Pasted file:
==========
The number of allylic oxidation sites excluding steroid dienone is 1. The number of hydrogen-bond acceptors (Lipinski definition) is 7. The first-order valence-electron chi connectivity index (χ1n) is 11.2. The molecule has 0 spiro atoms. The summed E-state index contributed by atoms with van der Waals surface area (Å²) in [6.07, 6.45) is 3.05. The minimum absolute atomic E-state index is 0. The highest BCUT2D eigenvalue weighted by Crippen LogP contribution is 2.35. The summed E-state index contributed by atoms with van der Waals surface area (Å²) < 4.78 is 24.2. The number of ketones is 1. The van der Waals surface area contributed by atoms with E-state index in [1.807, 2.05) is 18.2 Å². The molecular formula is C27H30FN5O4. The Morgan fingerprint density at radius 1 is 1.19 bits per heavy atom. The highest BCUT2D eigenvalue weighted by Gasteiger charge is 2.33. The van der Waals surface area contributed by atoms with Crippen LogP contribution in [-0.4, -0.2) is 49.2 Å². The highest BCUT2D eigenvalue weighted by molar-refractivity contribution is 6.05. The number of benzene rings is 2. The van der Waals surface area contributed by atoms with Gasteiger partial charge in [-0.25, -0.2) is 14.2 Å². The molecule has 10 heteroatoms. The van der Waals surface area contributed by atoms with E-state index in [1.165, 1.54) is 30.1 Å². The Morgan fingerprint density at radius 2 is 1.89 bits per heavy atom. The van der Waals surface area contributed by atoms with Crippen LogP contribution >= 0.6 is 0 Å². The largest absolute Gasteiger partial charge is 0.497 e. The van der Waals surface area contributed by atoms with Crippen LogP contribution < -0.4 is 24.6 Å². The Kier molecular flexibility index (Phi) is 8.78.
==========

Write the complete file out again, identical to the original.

The number of allylic oxidation sites excluding steroid dienone is 1. The number of hydrogen-bond acceptors (Lipinski definition) is 7. The first-order valence-electron chi connectivity index (χ1n) is 11.2. The molecule has 0 spiro atoms. The summed E-state index contributed by atoms with van der Waals surface area (Å²) in [6.07, 6.45) is 3.05. The minimum absolute atomic E-state index is 0. The highest BCUT2D eigenvalue weighted by Crippen LogP contribution is 2.35. The summed E-state index contributed by atoms with van der Waals surface area (Å²) < 4.78 is 24.2. The number of ketones is 1. The van der Waals surface area contributed by atoms with E-state index in [1.807, 2.05) is 18.2 Å². The molecular formula is C27H30FN5O4. The Morgan fingerprint density at radius 1 is 1.19 bits per heavy atom. The highest BCUT2D eigenvalue weighted by Gasteiger charge is 2.33. The van der Waals surface area contributed by atoms with Crippen LogP contribution in [-0.4, -0.2) is 49.2 Å². The highest BCUT2D eigenvalue weighted by molar-refractivity contribution is 6.05. The number of benzene rings is 2. The van der Waals surface area contributed by atoms with Gasteiger partial charge in [-0.25, -0.2) is 14.2 Å². The molecule has 10 heteroatoms. The van der Waals surface area contributed by atoms with E-state index in [1.165, 1.54) is 30.1 Å². The Morgan fingerprint density at radius 2 is 1.89 bits per heavy atom. The van der Waals surface area contributed by atoms with Crippen LogP contribution >= 0.6 is 0 Å². The largest absolute Gasteiger partial charge is 0.497 e. The van der Waals surface area contributed by atoms with Crippen LogP contribution < -0.4 is 24.6 Å². The Kier molecular flexibility index (Phi) is 8.78.